Crowds gathered by mid-day for the 2 p.m. event. “Several hundreds who didn’t leave their homes viewed it from rooftops and half a mile away, down Hearst Avenue, below Oxford Street, an automobile load of folks enjoyed the tournament with the aid of opera glasses, field glasses and one lone small telescope.”
An estimated 200 to 300 people came to town via train from Auburn the day of the event.
The jumpers launched down a 60-foot wooden slide that ended ten feet above ground level, took flight, landed, and careened around a curve before stopping.
“How the ski jumpers themselves were able to escape injury after executing a sharp curve on a narrow path of sticky snow, spread like cake frosting, over a layer of straw, was a miracle,” the Gazette reporter concluded.
Three jumpers did lose control, and crash into spectators at 60 miles an hour, the paper said. The crowd “acted as back stops and men, women, and children rolled down the grassy slopes with them while other spectators screamed with delight.”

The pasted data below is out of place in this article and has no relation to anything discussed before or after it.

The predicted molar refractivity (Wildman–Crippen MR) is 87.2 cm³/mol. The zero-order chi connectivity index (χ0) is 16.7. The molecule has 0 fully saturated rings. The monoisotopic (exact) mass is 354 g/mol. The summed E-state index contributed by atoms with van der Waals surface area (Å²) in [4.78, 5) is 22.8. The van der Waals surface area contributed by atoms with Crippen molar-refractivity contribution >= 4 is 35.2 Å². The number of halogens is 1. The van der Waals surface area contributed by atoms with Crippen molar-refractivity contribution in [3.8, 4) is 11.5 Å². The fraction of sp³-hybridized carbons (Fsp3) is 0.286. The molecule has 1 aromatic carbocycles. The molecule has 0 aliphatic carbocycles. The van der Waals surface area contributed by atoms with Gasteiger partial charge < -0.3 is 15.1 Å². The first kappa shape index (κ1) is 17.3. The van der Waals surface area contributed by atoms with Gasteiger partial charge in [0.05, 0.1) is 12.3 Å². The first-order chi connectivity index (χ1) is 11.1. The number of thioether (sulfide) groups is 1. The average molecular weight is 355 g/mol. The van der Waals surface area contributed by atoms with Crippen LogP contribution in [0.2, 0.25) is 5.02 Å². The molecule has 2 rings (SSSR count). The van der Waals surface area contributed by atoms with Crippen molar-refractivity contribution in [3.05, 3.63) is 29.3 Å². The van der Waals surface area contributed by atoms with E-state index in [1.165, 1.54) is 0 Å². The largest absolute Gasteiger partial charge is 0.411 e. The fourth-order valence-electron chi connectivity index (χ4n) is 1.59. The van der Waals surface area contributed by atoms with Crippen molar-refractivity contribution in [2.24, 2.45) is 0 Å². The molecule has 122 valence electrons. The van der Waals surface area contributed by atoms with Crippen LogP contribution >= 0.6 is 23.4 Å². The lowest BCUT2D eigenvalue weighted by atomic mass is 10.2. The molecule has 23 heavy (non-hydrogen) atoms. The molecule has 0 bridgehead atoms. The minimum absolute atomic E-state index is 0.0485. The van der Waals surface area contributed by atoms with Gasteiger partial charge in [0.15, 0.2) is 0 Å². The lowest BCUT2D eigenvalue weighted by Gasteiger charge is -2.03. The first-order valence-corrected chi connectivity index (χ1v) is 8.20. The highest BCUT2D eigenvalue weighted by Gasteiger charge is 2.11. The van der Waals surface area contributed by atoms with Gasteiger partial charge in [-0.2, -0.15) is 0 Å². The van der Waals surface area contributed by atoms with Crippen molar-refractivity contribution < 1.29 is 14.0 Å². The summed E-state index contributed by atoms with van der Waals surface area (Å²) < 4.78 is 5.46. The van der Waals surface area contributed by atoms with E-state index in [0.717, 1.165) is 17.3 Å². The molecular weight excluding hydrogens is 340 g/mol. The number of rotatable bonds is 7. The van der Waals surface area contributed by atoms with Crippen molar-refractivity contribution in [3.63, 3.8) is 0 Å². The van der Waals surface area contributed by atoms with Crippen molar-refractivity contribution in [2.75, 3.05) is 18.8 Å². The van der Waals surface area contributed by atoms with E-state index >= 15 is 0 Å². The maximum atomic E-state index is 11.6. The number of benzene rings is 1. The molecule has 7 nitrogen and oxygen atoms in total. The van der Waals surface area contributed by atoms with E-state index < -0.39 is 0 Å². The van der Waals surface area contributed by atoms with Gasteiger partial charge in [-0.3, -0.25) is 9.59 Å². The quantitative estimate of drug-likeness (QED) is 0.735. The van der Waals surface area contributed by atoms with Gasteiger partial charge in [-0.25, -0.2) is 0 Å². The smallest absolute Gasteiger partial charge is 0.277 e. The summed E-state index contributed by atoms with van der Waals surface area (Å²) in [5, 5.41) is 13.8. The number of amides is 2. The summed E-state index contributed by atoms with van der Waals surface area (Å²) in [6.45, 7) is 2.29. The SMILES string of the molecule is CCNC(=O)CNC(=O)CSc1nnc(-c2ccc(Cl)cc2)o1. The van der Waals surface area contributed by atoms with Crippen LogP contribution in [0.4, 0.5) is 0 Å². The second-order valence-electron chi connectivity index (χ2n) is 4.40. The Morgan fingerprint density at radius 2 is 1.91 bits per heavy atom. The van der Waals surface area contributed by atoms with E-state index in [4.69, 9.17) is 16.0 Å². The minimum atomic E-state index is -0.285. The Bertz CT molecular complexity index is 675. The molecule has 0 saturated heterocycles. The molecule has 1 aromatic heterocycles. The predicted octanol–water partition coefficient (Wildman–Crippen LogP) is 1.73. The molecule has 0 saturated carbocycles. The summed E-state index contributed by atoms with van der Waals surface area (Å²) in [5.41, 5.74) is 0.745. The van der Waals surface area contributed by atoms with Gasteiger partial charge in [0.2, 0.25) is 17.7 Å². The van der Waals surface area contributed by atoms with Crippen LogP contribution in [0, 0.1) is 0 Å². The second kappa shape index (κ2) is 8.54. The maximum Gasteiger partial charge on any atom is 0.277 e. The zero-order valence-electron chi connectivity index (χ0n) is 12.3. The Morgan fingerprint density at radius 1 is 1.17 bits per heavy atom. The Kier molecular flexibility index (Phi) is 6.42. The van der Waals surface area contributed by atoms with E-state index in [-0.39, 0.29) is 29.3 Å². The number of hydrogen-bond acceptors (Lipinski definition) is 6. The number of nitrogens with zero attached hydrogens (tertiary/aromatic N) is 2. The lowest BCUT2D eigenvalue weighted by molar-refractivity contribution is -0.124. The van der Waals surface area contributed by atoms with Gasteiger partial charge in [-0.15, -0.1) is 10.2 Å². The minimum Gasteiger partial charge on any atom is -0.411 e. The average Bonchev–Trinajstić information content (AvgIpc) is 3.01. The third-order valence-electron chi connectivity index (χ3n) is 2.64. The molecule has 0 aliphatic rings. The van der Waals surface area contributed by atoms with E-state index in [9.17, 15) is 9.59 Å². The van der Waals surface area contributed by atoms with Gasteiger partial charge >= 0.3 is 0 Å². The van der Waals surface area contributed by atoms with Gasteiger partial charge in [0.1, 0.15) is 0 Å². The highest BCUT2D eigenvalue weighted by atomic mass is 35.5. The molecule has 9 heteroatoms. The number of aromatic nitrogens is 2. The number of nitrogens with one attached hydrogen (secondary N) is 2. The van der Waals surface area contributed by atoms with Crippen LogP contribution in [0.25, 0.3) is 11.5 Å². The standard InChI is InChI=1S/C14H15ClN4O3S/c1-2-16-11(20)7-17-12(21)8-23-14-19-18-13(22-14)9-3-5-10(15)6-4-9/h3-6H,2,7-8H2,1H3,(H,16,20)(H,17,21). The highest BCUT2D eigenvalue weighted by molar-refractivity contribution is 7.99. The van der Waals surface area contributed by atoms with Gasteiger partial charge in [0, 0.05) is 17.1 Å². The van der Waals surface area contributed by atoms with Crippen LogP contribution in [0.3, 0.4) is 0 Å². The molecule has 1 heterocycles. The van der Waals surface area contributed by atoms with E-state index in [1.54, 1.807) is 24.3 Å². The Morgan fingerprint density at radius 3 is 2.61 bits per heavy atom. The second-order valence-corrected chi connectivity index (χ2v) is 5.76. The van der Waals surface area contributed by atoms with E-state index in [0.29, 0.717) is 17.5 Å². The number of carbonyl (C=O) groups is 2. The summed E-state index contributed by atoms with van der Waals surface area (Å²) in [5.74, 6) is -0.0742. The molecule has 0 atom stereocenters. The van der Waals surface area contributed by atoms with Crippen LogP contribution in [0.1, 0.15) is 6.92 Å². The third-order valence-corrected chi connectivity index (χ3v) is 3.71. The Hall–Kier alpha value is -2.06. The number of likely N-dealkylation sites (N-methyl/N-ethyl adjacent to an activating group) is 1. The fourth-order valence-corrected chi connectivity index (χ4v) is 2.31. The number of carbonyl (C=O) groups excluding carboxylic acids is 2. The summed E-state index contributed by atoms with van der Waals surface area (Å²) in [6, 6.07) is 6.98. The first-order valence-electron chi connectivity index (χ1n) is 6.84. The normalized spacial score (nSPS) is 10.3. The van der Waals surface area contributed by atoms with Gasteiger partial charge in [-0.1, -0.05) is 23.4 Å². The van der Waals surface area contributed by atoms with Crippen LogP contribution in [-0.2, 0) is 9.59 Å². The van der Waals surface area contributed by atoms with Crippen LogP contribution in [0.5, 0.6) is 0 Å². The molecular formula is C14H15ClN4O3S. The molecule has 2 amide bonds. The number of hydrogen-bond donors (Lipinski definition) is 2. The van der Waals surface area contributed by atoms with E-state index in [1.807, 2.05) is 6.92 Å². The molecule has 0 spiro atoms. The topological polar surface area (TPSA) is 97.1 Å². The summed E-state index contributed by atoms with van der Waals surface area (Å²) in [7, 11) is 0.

Hearst Avenue today connects to a busy roadway going up into the Lawrence Berkeley National Laboratory, and many of the buildings along and above Hearst today weren’t there in 1934.
In 1934 there was no Lab in the hills, and one guesses that the skiers came down the then undeveloped slope and ran onto the extremely steep upper block of Hearst past Highland Place.
The Class A event was won by Roy Mikkelson of Auburn with 222.4 points; Halvor Mikkelson, also of Auburn, won the Class B with 216.2 points.
Roy Mikkelson, “national ski champion” who had supervised the laying out of the course and predicted jumps of as much as 150 feet, “jumped 104 feet, less than half the distance he can easily make on a proper ski course, but if he had done 200 feet yesterday he would have landed among crowds which lined the roofs and even the pitched ridge poles of neighboring fraternity and apartment houses.”
As the event ended, the snow “disappeared in snow barrages, which brought to a climax Berkeley’s first ski tournament,” the Gazette said that afternoon.
Hundreds, if not thousands, of local children and Cal students swarmed onto the muddy course to scrape up the remnants. “Today, young and old pointed proudly to black eyes and boasted they had been hit by snowballs,” the paper said the next day.
Berkeley firemen made their way with water hoses to the wooden jump to clear it of snow, just in time to keep spectators from sliding down on what the paper called “what they generally sit on.”